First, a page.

Dr. Pal and his laboratory are specifically working towards a better understanding of tick-borne infections focusing on the Lyme disease on the molecular and microbiological levels, with the ultimate goal of developing effective therapeutics and vaccines against it. In the past work, the Pal laboratory has identified and characterized novel virulence determinants (i.e. studied microbial proteins that support infection and disease, and attempted to decipher their mode of action), elucidated host or vector components critical for infection as well as studied immune or vector-host pathways that play a role in the establishment and persistence of Lyme disease. The Pal lab continues to search for microbial and host proteins that are crucial to infection and that may be targeted for novel therapeutics and vaccines. These studies use groundbreaking technology, including gene manipulation, protein structure-function, various animal models and CRISPR.
Dr. Pal has mentored and trained more than 53 personnel Including 16 graduate (doctoral) students, 3 staff members and 7 junior faculty members in his laboratory, who are now engaged in scientific and academic careers, many with leadership roles. research has included numerous extramural grants (totaling ~16 million dollars), US patents, and collaborations with experts all over the world.  Among these, he is currently the Lead PI for a major and multi-institutional P01 project, which is funded by NIH. The five-year grant incorporates cutting edge technology and involves close collaborations with institutions and expert biologists across the United States. (For more information about this research, please see the official project website, located at Other notable support and partnerships include the Merck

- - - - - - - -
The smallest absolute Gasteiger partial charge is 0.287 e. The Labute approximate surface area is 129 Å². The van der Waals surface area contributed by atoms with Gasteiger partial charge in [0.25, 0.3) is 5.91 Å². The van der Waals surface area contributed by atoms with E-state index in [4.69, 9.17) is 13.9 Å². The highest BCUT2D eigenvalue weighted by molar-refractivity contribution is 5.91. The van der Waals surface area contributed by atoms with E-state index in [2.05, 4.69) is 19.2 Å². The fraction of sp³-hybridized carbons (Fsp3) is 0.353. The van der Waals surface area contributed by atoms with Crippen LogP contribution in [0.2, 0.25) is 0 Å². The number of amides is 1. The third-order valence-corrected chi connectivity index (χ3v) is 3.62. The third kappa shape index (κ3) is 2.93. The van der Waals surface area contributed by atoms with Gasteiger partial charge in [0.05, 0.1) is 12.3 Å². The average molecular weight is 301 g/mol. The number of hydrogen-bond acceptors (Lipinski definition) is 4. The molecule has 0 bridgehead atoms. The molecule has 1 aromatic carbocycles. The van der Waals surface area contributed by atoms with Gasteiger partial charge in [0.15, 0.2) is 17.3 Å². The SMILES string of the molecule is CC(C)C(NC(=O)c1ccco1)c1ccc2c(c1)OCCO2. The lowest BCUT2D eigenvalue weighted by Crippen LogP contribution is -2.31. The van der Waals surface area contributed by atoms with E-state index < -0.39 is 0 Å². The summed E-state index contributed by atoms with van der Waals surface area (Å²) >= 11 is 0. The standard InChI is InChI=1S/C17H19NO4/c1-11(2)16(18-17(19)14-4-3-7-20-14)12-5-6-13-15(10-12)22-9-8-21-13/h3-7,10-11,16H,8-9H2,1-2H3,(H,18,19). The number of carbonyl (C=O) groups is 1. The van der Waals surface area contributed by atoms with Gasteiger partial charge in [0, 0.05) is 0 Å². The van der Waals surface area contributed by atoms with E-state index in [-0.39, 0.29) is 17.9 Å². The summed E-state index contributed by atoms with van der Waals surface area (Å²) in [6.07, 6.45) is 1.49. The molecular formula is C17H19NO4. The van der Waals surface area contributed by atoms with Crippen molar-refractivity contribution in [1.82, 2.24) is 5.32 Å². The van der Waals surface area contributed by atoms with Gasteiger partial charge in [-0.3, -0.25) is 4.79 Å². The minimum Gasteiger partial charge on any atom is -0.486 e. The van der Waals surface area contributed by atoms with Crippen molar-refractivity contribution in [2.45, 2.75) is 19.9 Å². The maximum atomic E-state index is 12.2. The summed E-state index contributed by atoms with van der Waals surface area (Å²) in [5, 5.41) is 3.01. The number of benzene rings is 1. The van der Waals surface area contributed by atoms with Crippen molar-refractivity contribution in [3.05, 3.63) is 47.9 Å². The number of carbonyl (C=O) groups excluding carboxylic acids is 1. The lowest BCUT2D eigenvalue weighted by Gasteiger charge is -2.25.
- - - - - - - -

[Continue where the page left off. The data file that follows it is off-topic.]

Pharmaceutical Company, the United States Department of Agriculture, the Department of Defense, and the Global Lyme Alliance.
Rana VS, Kitsou C, Dutta S, Ronzetti MH, Zhang M, Bernard Q, Smith AA, Tomás-Cortázar J, Yang X, Wu MJ, Kepple O, Li W, Dwyer JE, Matias J, Baljinnyam B, Oliver JD, Rajeevan N, Pedra JHF, Narasimhan S, Wang Y, Munderloh U, Fikrig E, Simeonov A, Anguita J, Pal U. Dome1-JAK-STAT signaling between parasite and host integrates vector immunity and development. Science. 2023 Jan 13;379(6628):eabl3837. doi: 10.1126/science.abl3837. PMID: 36634189. [Full access to article:
De S, Kingan SB, Kitsou C, Portik DM, Foor SD, Frederick JC, Rana VS, Paulat NS, Ray DA, Wang Y, Glenn TC, Pal U. A high-quality Ixodes scapularis genome advances tick science. Nat Genet. 2023 Jan 19. doi: